Helping them to draw conclusions about your topic is important, because it fnishes the larger pic- ture you’ve been trying to paint in their minds. It reminds them that the things you’ve been discussing have some implications for their own lives, and this reminder leads you naturally into the last aspect of your conclusion.
–end witH a bang–
call the audience to action
Neither you nor the audience have gathered together just to kill time. You have all come to the lecture in order to learn something—and knowledge without practicalapplicationisuseless.Yourconclusion,there- fore, should tell the audience how your speech applies to their own lives.
A demonstrative speech is useful to your audi- ence only if they take that skill and start using it them- selves. A persuasive speech has not fully convinced the audience until they deliberately act upon their newly acquired opinion. An informative speech that spews out facts and fgures is of no value if the audience doesn’t know how to use that information.
You have chosen to speak on a topic about which you’re very knowledgeable, so ask yourself these ques- tions: Why have I become knowledgeable about this topic? How do I use this knowledge in my daily life? What has been the value of this knowledge to me? When you fgure out these answers, you have the infor- mation for your conclusion.
Finally, remember that your conclusion is a summary; it is not an exposition. You have expounded upon your topic in depth in the body of your speech; you are merely reiterating those points at the end.
Do not try to introduce new information into your conclusion. If you think of something that you omitted while writing your conclusion, go back to the body and add it in there—or omit it altogether. Remember that your audience may stop listening when they sense that the speech is almost over, and any new information will be wasted. Think of your own class- room experiences: When the bell rang in high school, the students stopped listening to the teacher. The same thing will happen when you conclude your speech.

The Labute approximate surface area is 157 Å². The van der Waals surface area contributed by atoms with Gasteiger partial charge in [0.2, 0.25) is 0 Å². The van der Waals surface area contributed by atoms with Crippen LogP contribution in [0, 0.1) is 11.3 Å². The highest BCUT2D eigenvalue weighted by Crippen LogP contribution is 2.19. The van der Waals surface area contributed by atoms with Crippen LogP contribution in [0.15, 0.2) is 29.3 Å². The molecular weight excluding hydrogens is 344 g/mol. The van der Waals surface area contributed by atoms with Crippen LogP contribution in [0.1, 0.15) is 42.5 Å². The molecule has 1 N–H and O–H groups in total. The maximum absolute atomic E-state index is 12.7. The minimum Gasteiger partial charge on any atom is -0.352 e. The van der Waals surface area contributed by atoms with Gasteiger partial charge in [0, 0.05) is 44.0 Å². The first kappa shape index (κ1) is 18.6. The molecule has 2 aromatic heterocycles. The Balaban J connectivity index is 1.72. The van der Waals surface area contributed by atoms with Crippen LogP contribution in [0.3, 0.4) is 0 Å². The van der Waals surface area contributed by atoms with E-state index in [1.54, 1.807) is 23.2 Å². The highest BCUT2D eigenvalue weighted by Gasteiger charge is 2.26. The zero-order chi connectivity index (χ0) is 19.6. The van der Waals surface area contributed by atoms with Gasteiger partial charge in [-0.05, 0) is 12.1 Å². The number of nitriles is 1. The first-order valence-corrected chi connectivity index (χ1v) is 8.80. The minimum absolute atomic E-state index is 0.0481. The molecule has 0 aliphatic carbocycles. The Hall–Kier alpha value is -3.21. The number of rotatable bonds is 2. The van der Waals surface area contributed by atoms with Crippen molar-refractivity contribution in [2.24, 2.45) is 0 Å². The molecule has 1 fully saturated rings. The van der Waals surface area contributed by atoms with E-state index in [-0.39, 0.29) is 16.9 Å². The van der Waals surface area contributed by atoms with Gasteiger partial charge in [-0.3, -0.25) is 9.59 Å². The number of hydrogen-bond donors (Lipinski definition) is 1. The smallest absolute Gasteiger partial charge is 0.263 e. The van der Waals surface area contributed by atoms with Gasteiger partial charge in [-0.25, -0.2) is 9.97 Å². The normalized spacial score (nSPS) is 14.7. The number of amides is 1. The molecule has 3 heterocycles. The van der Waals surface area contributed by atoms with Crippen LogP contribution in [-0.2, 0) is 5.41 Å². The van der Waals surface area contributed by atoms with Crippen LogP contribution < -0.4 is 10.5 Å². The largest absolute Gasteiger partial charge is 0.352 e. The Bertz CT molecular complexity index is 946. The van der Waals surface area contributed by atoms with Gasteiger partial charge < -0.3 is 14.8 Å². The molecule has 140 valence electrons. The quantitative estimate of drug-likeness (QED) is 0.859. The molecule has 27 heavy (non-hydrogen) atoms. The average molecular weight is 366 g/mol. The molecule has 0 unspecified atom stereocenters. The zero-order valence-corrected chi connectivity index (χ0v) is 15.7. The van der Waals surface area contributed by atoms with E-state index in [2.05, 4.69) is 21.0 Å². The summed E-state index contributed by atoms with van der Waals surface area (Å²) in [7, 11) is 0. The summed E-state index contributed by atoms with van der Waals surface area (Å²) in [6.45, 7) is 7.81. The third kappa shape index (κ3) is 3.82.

concluding our examples
Let’s return to the speech examples that we used earlier— the comparison of toothpastes A and B, and the skill of painting miniature fgures. Here are examples of how we might conclude each of those speeches:
As you can see, ladies and gentlemen, all tooth- pastes are not created equal! Toothpaste A is not the same as toothpaste B in the matter of effective- ness, for we have clearly demonstrated that A fghts cavities far beyond the capabilities of B. The two brands are not on equal footing when it comes to personal appearance, either—after all, who wants green teeth when a bright smile is so readily avail- able in a tube of toothpaste A? And the two brands are certainly not equal in price—and in this area alone, toothpaste B far surpasses A, costing nearly twice as much at any local pharmacy. In these ways, we can clearly see that toothpaste A is better than toothpaste B.
What remains is entirely up to you. Will you continue to use an inferior product that costs more? Or will you see the light of good sense and switch to toothpaste A? The choice is clear: Buy toothpaste A!
We have covered a number of important aspects of miniature painting today, all of which will help you to improve your techniques and get more pleasure from painting. The major things to remember before starting your next project are these: Select the right paint for the job, use your paintbrush to its maxi- mum capabilities, and understand the demands and drawbacks of the fgure’s basic material.
When you keep these important elements in mind, you will decrease the frustrations and increase the rewards of this captivating hobby. But remember this above all else: You can’t learn a skill
unless you practice, and the best time to practice is today! Take these tips home with you and get started right away—you’ll be glad you did.